Joe Rochefort’s War
The Odyssey of the Codebreaker Who Outwitted Yamamoto at Midway
By Elliot Carlson, 616 pp.
Naval Institute Press, 2011. $36.95.
During early 1942, a cell of colorful, oddball radio intelligence specialists in a dingy basement at Pearl Harbor labors to break the Imperial Japanese Navy’s coded messages. Led by Commander Joseph Rochefort, often attired in a smoking jacket and slippers, they succeed brilliantly. That arms Admiral Chester W. Nimitz with the priceless knowledge he needs to mastermind the pivotal victory at the Battle of Midway. Then, as in a classic Greek tragedy, Rochefort’s highly placed enemies not only deny him his just recognition but also contrive his ignominious exile to the command of a floating dry dock.
This is an oft-told tale—one, as Elliot Carlson’s new biography demonstrates, that has been woefully incomplete, or inaccurate, or both. Joe Rochefort’s War is a brilliant triumph, reflecting both the author’s astonishingly comprehensive research and his sympathetic but clear-eyed analysis. Unlike too many biographers, who either love or hate their subjects, Carlson clearly admires Rochefort’s achievements, but is completely fair and candid about his flaws.
A high school dropout, Rochefort gained his commission via an officer’s training program in World War I. From then on, his unusual career path would prove crucial, equipping him for his critical role in 1942. He did early work in code breaking, a field in which hyper-secrecy seriously imperiled career advancement. But with a keen eye on promotion and an emerging bent toward self-defeating stubbornness, Rochefort actively avoided any billet connected to communications intelligence from 1928 to 1941. Instead, he studied Japanese from 1928 to 1932, and then frequently served as a staff officer for senior admirals—including Joseph Reeves, who commanded the battle fleet from 1933–36. Carlson skillfully traces how these duties equipped Rochefort with profound insight into the highest levels of fleet operations and strategy—obviously vital for his work on Midway. But both Rochefort’s role as the messenger for the impatient, tactless Reeves and his own penchant for indiscreet derogatory comments about peers and superiors ultimately manufactured enemies with long memories. They would eventually bring him down.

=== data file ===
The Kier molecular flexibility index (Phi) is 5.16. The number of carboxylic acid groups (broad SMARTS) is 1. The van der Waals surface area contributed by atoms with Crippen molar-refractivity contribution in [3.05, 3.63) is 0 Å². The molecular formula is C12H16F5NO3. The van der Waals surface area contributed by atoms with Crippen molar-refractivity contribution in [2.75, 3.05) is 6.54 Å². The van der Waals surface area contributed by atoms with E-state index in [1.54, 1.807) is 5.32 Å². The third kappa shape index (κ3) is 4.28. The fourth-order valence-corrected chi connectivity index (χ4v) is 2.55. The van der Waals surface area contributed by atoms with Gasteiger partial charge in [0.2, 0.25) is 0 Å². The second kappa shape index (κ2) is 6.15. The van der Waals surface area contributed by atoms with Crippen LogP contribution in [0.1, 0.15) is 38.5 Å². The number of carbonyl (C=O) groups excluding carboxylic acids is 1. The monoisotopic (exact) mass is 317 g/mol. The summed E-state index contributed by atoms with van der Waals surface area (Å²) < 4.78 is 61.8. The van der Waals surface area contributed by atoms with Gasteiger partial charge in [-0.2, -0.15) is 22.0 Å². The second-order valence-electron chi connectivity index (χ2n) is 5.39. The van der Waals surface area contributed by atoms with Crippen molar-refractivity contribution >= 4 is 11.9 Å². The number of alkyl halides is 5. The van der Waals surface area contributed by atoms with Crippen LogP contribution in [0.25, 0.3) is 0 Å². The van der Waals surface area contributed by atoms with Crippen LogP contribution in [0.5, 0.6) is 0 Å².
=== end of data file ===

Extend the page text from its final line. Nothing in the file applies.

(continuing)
Once Rochefort reaches Pearl Harbor in June 1941, Carlson succeeds where no one else has: he explains in convincing detail what made this often-abrasive personality so indispensable and successful. Rochefort was by no means even remotely as brilliant a code breaker as, say, Thomas Dyer, one of his staff officers. Rochefort was a highly capable linguist and able intelligence officer, but so were many others. The edge that Rochefort’s background gave him, Carlson argues, was his unique and irreplaceable ability to take fragmentary recoveries of the contents from a small portion of Japanese operational-message traffic and somehow connect these scattered shards into a remarkably accurate Big Picture of Japanese intentions and plans. This is just what he did for Midway. The complex story of how he ran the collegial and free-wheeling operation that produced the info-shards, and how he managed, against the odds, to link them, is as enthralling as any mystery. Carlson, in addition to his other virtues, is a fine storyteller.
Carlson is equally adept at handling the rest of Rochefort’s saga, as Midway’s hero slides almost inexorably from triumph into exile. For starters, Carlson unveils exactly who brought Rochefort down, and why. (It was not, as many believe, Admiral Ernest King.) He also takes pains to point out where Rochefort’s memory erred about key events, and how that distorted prior accounts. But there is much more. Anyone interested in the Battle of Midway should want to know more about the obscured genius at its center. This superb biography delivers Rochefort in full—the achievements and the man